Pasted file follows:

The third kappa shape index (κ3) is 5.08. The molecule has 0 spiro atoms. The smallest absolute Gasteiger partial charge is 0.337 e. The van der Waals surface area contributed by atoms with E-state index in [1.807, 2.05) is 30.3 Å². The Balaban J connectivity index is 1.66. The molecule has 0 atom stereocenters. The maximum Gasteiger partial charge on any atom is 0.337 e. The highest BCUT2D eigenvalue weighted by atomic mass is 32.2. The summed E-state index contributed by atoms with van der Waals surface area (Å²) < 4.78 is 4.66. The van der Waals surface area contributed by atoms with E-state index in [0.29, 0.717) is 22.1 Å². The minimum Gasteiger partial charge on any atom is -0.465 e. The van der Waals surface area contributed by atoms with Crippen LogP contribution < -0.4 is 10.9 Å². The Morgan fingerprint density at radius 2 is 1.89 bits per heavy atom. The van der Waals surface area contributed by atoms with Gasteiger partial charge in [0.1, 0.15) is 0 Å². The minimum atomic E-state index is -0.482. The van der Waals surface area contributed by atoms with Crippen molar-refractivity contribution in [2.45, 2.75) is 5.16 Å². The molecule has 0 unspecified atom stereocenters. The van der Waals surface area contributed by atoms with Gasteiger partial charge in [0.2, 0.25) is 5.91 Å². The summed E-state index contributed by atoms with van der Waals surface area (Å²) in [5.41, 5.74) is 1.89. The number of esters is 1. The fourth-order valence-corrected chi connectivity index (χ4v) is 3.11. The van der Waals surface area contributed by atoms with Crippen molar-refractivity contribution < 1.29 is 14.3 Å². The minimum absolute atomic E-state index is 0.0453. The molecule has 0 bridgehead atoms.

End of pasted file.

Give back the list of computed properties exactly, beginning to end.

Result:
The third kappa shape index (κ3) is 5.08. The molecule has 0 spiro atoms. The smallest absolute Gasteiger partial charge is 0.337 e. The van der Waals surface area contributed by atoms with E-state index in [1.807, 2.05) is 30.3 Å². The Balaban J connectivity index is 1.66. The molecule has 0 atom stereocenters. The maximum Gasteiger partial charge on any atom is 0.337 e. The highest BCUT2D eigenvalue weighted by atomic mass is 32.2. The summed E-state index contributed by atoms with van der Waals surface area (Å²) < 4.78 is 4.66. The van der Waals surface area contributed by atoms with E-state index in [0.29, 0.717) is 22.1 Å². The minimum Gasteiger partial charge on any atom is -0.465 e. The van der Waals surface area contributed by atoms with Crippen LogP contribution < -0.4 is 10.9 Å². The Morgan fingerprint density at radius 2 is 1.89 bits per heavy atom. The van der Waals surface area contributed by atoms with Gasteiger partial charge in [0.1, 0.15) is 0 Å². The minimum atomic E-state index is -0.482. The van der Waals surface area contributed by atoms with Crippen molar-refractivity contribution in [2.45, 2.75) is 5.16 Å². The molecule has 0 unspecified atom stereocenters. The van der Waals surface area contributed by atoms with Gasteiger partial charge in [0.2, 0.25) is 5.91 Å². The summed E-state index contributed by atoms with van der Waals surface area (Å²) in [5.41, 5.74) is 1.89. The number of esters is 1. The fourth-order valence-corrected chi connectivity index (χ4v) is 3.11. The van der Waals surface area contributed by atoms with Crippen molar-refractivity contribution < 1.29 is 14.3 Å². The minimum absolute atomic E-state index is 0.0453. The molecule has 0 bridgehead atoms.